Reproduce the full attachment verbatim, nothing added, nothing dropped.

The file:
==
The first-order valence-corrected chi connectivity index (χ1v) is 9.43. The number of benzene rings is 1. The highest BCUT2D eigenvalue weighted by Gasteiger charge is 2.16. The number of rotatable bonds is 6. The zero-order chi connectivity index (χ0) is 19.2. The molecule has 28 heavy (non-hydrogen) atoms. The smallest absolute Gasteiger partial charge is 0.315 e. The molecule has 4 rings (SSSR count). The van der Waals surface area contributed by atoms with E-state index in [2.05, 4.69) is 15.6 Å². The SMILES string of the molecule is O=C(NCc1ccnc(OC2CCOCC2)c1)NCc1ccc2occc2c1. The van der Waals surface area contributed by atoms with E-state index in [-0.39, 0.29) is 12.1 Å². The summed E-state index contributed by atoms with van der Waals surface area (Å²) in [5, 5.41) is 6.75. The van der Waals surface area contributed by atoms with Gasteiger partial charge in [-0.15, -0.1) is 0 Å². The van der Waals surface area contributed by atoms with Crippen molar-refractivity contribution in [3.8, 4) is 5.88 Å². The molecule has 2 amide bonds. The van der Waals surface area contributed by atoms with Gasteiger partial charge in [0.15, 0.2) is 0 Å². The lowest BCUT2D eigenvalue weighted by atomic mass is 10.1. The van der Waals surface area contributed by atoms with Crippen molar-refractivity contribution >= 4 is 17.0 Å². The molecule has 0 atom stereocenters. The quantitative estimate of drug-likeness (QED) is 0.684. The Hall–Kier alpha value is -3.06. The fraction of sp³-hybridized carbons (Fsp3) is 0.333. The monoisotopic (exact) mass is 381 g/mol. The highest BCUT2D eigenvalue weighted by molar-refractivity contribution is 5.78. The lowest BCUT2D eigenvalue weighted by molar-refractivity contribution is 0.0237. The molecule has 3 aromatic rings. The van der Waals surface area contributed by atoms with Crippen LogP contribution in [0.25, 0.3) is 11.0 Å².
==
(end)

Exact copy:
The first-order valence-corrected chi connectivity index (χ1v) is 9.43. The number of benzene rings is 1. The highest BCUT2D eigenvalue weighted by Gasteiger charge is 2.16. The number of rotatable bonds is 6. The zero-order chi connectivity index (χ0) is 19.2. The molecule has 28 heavy (non-hydrogen) atoms. The smallest absolute Gasteiger partial charge is 0.315 e. The molecule has 4 rings (SSSR count). The van der Waals surface area contributed by atoms with E-state index in [2.05, 4.69) is 15.6 Å². The SMILES string of the molecule is O=C(NCc1ccnc(OC2CCOCC2)c1)NCc1ccc2occc2c1. The van der Waals surface area contributed by atoms with E-state index in [-0.39, 0.29) is 12.1 Å². The summed E-state index contributed by atoms with van der Waals surface area (Å²) in [5, 5.41) is 6.75. The van der Waals surface area contributed by atoms with Gasteiger partial charge in [-0.15, -0.1) is 0 Å². The van der Waals surface area contributed by atoms with Crippen molar-refractivity contribution in [3.8, 4) is 5.88 Å². The molecule has 2 amide bonds. The van der Waals surface area contributed by atoms with Gasteiger partial charge in [0.15, 0.2) is 0 Å². The lowest BCUT2D eigenvalue weighted by atomic mass is 10.1. The van der Waals surface area contributed by atoms with Crippen molar-refractivity contribution >= 4 is 17.0 Å². The molecule has 0 atom stereocenters. The quantitative estimate of drug-likeness (QED) is 0.684. The Hall–Kier alpha value is -3.06. The fraction of sp³-hybridized carbons (Fsp3) is 0.333. The monoisotopic (exact) mass is 381 g/mol. The highest BCUT2D eigenvalue weighted by molar-refractivity contribution is 5.78. The lowest BCUT2D eigenvalue weighted by molar-refractivity contribution is 0.0237. The molecule has 3 aromatic rings. The van der Waals surface area contributed by atoms with Crippen LogP contribution in [0.25, 0.3) is 11.0 Å².